Google sacks 48 over sexual harassment claims
But still some executives got hefty payoffs before walking out
Google has sacked 48 people over sexual harassment claims since 2016, it has emerged. The layoffs include 13 senior managers.
According to an email sent to employees at the search engine giant, Google CEO Sundar Pichai said that the company was "taking an increasingly hard line on inappropriate conduct by people in positions of authority".
He said that none of the 48 people received an exit package. However, a report by the New York Times said that Andy Rubin, the man behind the Android operating system, got a $90 million exit package despite facing allegations of misconduct. Rubin denies the allegations.
The report said that Rubin was asked to resign following a complaint by a female employee over a forced sexual act in a hotel room in 2013.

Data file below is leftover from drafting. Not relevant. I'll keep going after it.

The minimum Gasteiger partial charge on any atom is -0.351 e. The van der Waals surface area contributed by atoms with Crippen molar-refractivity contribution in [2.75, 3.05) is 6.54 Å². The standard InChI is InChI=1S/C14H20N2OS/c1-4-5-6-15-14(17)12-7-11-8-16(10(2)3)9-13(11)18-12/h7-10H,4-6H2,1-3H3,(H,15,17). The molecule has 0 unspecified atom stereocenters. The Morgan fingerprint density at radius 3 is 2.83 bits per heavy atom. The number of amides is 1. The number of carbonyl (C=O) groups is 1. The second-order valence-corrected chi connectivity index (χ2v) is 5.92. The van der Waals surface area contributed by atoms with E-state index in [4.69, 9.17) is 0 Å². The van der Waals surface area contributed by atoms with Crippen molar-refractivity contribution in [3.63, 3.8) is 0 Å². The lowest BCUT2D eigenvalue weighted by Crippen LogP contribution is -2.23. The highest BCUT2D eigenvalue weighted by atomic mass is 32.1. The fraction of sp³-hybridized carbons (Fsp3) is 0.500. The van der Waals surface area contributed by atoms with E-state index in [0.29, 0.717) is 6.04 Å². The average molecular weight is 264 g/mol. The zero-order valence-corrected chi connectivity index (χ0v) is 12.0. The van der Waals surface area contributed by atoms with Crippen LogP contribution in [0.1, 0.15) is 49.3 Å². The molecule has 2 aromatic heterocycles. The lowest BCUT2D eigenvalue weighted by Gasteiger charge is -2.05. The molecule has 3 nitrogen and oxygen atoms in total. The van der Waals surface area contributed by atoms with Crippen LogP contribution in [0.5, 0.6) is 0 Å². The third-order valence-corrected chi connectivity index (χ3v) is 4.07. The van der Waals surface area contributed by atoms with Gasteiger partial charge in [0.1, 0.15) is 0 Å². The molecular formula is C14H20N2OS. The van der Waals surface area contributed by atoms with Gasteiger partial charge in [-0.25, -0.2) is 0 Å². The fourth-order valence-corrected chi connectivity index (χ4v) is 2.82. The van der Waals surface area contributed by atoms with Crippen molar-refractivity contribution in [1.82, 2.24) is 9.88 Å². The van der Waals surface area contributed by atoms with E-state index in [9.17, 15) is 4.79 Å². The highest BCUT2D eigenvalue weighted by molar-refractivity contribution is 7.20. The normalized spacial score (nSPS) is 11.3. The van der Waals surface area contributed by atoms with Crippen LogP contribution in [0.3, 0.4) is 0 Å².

Pichai said the report by the New York Times was "difficult to read". He added that Google was "dead serious" about making the firm a "safe and inclusive workplace".
"We want to assure you that we review every single complaint about sexual harassment or inappropriate conduct, we investigate and we take action," he said.
He said that Google has also updated its policy to require all vice presidents and senior vice presidents to disclose any relationship with a co-worker regardless of reporting line or presence of conflict.
"We are committed to ensuring that Google is a workplace where you can feel safe to do your best work, and where there are serious consequences for anyone who behaves inappropriately," the email said.
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